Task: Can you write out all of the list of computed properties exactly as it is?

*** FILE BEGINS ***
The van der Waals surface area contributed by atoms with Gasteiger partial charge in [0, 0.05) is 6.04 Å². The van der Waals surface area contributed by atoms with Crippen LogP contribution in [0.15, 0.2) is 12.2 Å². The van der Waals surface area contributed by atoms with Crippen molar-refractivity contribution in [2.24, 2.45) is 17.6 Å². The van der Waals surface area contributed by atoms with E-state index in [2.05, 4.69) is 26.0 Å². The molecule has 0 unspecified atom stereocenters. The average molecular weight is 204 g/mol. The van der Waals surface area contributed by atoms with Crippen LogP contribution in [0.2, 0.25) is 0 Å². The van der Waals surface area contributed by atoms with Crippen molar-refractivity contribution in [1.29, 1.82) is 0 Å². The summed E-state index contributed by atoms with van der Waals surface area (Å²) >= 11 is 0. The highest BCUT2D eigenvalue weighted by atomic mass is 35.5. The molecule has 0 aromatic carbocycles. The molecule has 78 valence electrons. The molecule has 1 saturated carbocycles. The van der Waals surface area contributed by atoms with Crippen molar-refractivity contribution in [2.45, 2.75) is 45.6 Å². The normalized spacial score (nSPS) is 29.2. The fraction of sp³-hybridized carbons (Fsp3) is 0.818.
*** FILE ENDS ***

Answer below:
The van der Waals surface area contributed by atoms with Gasteiger partial charge in [0, 0.05) is 6.04 Å². The van der Waals surface area contributed by atoms with Crippen LogP contribution in [0.15, 0.2) is 12.2 Å². The van der Waals surface area contributed by atoms with Crippen molar-refractivity contribution in [2.24, 2.45) is 17.6 Å². The van der Waals surface area contributed by atoms with E-state index in [2.05, 4.69) is 26.0 Å². The molecule has 0 unspecified atom stereocenters. The average molecular weight is 204 g/mol. The van der Waals surface area contributed by atoms with Crippen LogP contribution in [0.2, 0.25) is 0 Å². The van der Waals surface area contributed by atoms with Crippen molar-refractivity contribution in [1.29, 1.82) is 0 Å². The summed E-state index contributed by atoms with van der Waals surface area (Å²) >= 11 is 0. The highest BCUT2D eigenvalue weighted by atomic mass is 35.5. The molecule has 0 aromatic carbocycles. The molecule has 78 valence electrons. The molecule has 1 saturated carbocycles. The van der Waals surface area contributed by atoms with Crippen molar-refractivity contribution in [2.45, 2.75) is 45.6 Å². The normalized spacial score (nSPS) is 29.2. The fraction of sp³-hybridized carbons (Fsp3) is 0.818.